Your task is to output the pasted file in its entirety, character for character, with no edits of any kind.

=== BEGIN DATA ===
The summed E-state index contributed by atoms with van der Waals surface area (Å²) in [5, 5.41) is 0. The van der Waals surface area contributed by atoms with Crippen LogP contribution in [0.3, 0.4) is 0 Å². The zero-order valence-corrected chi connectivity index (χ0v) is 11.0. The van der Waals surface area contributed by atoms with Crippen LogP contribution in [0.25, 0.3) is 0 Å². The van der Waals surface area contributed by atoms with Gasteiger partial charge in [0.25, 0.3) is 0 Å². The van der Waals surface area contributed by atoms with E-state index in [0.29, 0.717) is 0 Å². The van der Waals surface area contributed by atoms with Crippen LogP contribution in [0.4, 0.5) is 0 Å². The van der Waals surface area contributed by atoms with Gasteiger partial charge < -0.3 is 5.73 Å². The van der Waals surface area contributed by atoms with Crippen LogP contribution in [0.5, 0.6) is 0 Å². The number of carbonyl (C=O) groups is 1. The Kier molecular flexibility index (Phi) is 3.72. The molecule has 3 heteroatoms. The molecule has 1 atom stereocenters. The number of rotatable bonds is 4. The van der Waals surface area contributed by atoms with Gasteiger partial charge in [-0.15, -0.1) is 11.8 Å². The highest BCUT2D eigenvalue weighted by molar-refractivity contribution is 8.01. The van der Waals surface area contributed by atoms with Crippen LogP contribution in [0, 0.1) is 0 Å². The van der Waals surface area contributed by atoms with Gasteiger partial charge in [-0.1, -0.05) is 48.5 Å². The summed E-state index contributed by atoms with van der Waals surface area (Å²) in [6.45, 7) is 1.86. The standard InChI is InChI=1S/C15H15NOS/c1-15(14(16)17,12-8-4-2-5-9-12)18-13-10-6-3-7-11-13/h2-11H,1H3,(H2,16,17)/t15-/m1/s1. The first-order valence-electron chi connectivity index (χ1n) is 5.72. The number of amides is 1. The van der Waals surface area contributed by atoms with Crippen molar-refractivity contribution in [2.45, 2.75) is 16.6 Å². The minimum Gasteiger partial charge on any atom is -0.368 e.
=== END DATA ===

The summed E-state index contributed by atoms with van der Waals surface area (Å²) in [5, 5.41) is 0. The van der Waals surface area contributed by atoms with Crippen LogP contribution in [0.3, 0.4) is 0 Å². The zero-order valence-corrected chi connectivity index (χ0v) is 11.0. The van der Waals surface area contributed by atoms with Crippen LogP contribution in [0.25, 0.3) is 0 Å². The van der Waals surface area contributed by atoms with Gasteiger partial charge in [0.25, 0.3) is 0 Å². The van der Waals surface area contributed by atoms with E-state index in [0.29, 0.717) is 0 Å². The van der Waals surface area contributed by atoms with Crippen LogP contribution in [0.4, 0.5) is 0 Å². The van der Waals surface area contributed by atoms with Gasteiger partial charge < -0.3 is 5.73 Å². The van der Waals surface area contributed by atoms with Crippen LogP contribution in [0.5, 0.6) is 0 Å². The number of carbonyl (C=O) groups is 1. The Kier molecular flexibility index (Phi) is 3.72. The molecule has 3 heteroatoms. The molecule has 1 atom stereocenters. The number of rotatable bonds is 4. The van der Waals surface area contributed by atoms with Gasteiger partial charge in [-0.15, -0.1) is 11.8 Å². The highest BCUT2D eigenvalue weighted by molar-refractivity contribution is 8.01. The van der Waals surface area contributed by atoms with Crippen LogP contribution in [0, 0.1) is 0 Å². The van der Waals surface area contributed by atoms with Gasteiger partial charge in [-0.1, -0.05) is 48.5 Å². The summed E-state index contributed by atoms with van der Waals surface area (Å²) in [6.45, 7) is 1.86. The standard InChI is InChI=1S/C15H15NOS/c1-15(14(16)17,12-8-4-2-5-9-12)18-13-10-6-3-7-11-13/h2-11H,1H3,(H2,16,17)/t15-/m1/s1. The first-order valence-electron chi connectivity index (χ1n) is 5.72. The number of amides is 1. The van der Waals surface area contributed by atoms with Crippen molar-refractivity contribution in [2.45, 2.75) is 16.6 Å². The minimum Gasteiger partial charge on any atom is -0.368 e.